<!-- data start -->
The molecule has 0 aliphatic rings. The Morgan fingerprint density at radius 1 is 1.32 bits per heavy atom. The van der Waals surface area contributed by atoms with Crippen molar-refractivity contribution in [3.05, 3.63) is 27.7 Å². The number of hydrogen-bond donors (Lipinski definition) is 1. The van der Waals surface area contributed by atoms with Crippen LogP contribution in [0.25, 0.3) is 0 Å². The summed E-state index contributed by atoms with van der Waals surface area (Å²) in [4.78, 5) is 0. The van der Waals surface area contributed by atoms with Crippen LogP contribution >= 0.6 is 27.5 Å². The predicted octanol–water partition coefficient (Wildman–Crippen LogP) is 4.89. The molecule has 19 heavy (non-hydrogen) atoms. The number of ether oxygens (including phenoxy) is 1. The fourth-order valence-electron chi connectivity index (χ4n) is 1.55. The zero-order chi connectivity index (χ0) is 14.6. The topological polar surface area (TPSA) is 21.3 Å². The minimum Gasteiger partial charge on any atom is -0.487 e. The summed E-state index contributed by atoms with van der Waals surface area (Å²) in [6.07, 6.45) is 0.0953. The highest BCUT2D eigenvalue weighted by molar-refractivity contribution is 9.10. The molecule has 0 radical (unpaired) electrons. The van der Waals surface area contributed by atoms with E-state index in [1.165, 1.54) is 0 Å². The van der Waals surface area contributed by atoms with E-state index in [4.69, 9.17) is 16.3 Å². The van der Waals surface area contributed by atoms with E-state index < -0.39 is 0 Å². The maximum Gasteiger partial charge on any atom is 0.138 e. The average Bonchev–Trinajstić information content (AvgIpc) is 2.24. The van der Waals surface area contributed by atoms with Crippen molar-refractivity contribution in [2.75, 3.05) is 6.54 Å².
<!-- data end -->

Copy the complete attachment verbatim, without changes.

The molecule has 0 aliphatic rings. The Morgan fingerprint density at radius 1 is 1.32 bits per heavy atom. The van der Waals surface area contributed by atoms with Crippen molar-refractivity contribution in [3.05, 3.63) is 27.7 Å². The number of hydrogen-bond donors (Lipinski definition) is 1. The van der Waals surface area contributed by atoms with Crippen LogP contribution in [0.25, 0.3) is 0 Å². The summed E-state index contributed by atoms with van der Waals surface area (Å²) in [4.78, 5) is 0. The van der Waals surface area contributed by atoms with Crippen LogP contribution >= 0.6 is 27.5 Å². The predicted octanol–water partition coefficient (Wildman–Crippen LogP) is 4.89. The molecule has 19 heavy (non-hydrogen) atoms. The number of ether oxygens (including phenoxy) is 1. The fourth-order valence-electron chi connectivity index (χ4n) is 1.55. The zero-order chi connectivity index (χ0) is 14.6. The topological polar surface area (TPSA) is 21.3 Å². The minimum Gasteiger partial charge on any atom is -0.487 e. The summed E-state index contributed by atoms with van der Waals surface area (Å²) in [6.07, 6.45) is 0.0953. The highest BCUT2D eigenvalue weighted by molar-refractivity contribution is 9.10. The molecule has 0 radical (unpaired) electrons. The van der Waals surface area contributed by atoms with E-state index in [1.165, 1.54) is 0 Å². The van der Waals surface area contributed by atoms with E-state index in [4.69, 9.17) is 16.3 Å². The van der Waals surface area contributed by atoms with E-state index < -0.39 is 0 Å². The maximum Gasteiger partial charge on any atom is 0.138 e. The average Bonchev–Trinajstić information content (AvgIpc) is 2.24. The van der Waals surface area contributed by atoms with Crippen molar-refractivity contribution in [2.75, 3.05) is 6.54 Å².